Bayou Country is the second album by the band American Creedence Clearwater Revival, released in 1969. This disk will be a before and an after in the career of the group, this being the first of the large array of Creedence Clearwater Revival. The sound becomes more defined and will be much more personal; quite away already shown his first sound work. On the other hand, most of the songs from the group will own compositions and not simple versions of other artists as spent mostly on their first album. The album will define the sound of Creedence, finding here one of the great classics of the Group: “Proud Mary”.
Disco (Bayou Country)
John Fogerty and his band were aware that should draw a good album that critique accept them and sales accompany them. If not this was happening each Member would be forced to lead a normal life, working as they had formerly, and should probably be forgotten music, at least, as a professional. John Fogerty should return to work of cleaner cars in El Cerrito, California, and that he not seemed too attractive idea.
Although the first disc enjoyed a good acceptance, “Susie Q” grazed the Top Ten, members were aware that their second album was the opportunity to earn a reputation for rock. Since then, John Fogerty played relentlessly and began composing what would later be classic, not only of Creedence Clearwater Revival, but rock music.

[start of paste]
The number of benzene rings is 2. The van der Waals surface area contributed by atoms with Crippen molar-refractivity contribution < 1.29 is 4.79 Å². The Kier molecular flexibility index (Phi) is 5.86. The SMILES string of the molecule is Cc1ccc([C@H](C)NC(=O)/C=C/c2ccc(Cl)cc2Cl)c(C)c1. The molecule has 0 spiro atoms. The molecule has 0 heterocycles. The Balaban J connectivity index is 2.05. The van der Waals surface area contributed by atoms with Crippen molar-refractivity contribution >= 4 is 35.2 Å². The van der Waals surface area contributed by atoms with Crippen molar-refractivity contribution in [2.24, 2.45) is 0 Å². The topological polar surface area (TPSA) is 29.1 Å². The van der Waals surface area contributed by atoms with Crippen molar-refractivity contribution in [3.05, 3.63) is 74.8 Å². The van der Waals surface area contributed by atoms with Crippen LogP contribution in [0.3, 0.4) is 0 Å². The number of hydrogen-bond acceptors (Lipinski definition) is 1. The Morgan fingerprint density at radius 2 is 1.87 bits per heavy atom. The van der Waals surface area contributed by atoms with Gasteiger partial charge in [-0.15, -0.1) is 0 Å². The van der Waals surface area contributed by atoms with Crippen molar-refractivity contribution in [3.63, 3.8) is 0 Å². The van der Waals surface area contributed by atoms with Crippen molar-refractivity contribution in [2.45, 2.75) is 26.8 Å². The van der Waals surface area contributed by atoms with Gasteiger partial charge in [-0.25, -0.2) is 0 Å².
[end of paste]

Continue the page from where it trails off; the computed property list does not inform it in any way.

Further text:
The merger of all influences that John Fogerty was born this disk. A merger to be covered in this two disc style: rock and Blues, although subsequent disks will show new influences that here still remain hidden. This disc will inspire in the Bo Diddley, passing by the “voice muddy” Mississippi Boogie of Howlin’ Wolf and forgetting to Elvis Presley and Sun Records. This powerful blend born this work, perhaps much less technical and melodic than subsequent disks but with the essence of already fully defined Creedence. What they will do following work shall not be more than give laps on what had already shown on their second album.